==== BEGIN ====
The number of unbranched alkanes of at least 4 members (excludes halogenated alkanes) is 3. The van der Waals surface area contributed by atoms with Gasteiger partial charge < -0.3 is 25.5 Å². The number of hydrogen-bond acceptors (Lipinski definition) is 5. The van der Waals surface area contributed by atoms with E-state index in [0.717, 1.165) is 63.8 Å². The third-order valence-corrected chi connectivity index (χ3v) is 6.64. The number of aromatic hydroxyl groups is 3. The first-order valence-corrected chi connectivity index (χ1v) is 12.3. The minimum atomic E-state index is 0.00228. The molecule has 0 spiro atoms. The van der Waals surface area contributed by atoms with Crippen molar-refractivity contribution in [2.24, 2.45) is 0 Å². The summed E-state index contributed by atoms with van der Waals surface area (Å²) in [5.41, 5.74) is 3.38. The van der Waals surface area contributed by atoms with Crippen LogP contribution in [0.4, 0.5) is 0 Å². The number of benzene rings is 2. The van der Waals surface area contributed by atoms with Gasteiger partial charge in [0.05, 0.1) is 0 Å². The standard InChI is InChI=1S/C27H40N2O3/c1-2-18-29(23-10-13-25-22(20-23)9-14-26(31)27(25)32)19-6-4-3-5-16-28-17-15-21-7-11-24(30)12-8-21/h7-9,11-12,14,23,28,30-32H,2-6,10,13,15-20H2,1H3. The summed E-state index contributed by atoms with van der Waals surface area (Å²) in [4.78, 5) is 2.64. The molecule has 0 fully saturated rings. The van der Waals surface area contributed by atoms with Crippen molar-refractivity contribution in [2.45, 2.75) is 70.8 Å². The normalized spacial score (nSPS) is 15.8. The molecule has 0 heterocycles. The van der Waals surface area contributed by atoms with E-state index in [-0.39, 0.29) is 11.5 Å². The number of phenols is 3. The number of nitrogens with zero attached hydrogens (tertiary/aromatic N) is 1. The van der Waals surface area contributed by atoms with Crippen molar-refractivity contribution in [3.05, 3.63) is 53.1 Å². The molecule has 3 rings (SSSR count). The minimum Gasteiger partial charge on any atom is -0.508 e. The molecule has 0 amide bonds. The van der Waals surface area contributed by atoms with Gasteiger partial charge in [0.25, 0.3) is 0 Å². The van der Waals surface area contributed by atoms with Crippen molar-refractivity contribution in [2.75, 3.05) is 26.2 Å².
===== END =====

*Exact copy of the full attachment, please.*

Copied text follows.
The number of unbranched alkanes of at least 4 members (excludes halogenated alkanes) is 3. The van der Waals surface area contributed by atoms with Gasteiger partial charge < -0.3 is 25.5 Å². The number of hydrogen-bond acceptors (Lipinski definition) is 5. The van der Waals surface area contributed by atoms with E-state index in [0.717, 1.165) is 63.8 Å². The third-order valence-corrected chi connectivity index (χ3v) is 6.64. The number of aromatic hydroxyl groups is 3. The first-order valence-corrected chi connectivity index (χ1v) is 12.3. The minimum atomic E-state index is 0.00228. The molecule has 0 spiro atoms. The van der Waals surface area contributed by atoms with Crippen molar-refractivity contribution in [2.24, 2.45) is 0 Å². The summed E-state index contributed by atoms with van der Waals surface area (Å²) in [5.41, 5.74) is 3.38. The van der Waals surface area contributed by atoms with Crippen LogP contribution in [0.4, 0.5) is 0 Å². The number of benzene rings is 2. The van der Waals surface area contributed by atoms with Gasteiger partial charge in [0.05, 0.1) is 0 Å². The standard InChI is InChI=1S/C27H40N2O3/c1-2-18-29(23-10-13-25-22(20-23)9-14-26(31)27(25)32)19-6-4-3-5-16-28-17-15-21-7-11-24(30)12-8-21/h7-9,11-12,14,23,28,30-32H,2-6,10,13,15-20H2,1H3. The summed E-state index contributed by atoms with van der Waals surface area (Å²) in [4.78, 5) is 2.64. The molecule has 0 fully saturated rings. The van der Waals surface area contributed by atoms with Crippen molar-refractivity contribution in [2.45, 2.75) is 70.8 Å². The normalized spacial score (nSPS) is 15.8. The molecule has 0 heterocycles. The van der Waals surface area contributed by atoms with E-state index in [-0.39, 0.29) is 11.5 Å². The number of phenols is 3. The number of nitrogens with zero attached hydrogens (tertiary/aromatic N) is 1. The van der Waals surface area contributed by atoms with Crippen molar-refractivity contribution in [3.05, 3.63) is 53.1 Å². The molecule has 3 rings (SSSR count). The minimum Gasteiger partial charge on any atom is -0.508 e. The molecule has 0 amide bonds. The van der Waals surface area contributed by atoms with Gasteiger partial charge in [0.25, 0.3) is 0 Å². The van der Waals surface area contributed by atoms with Crippen molar-refractivity contribution in [2.75, 3.05) is 26.2 Å².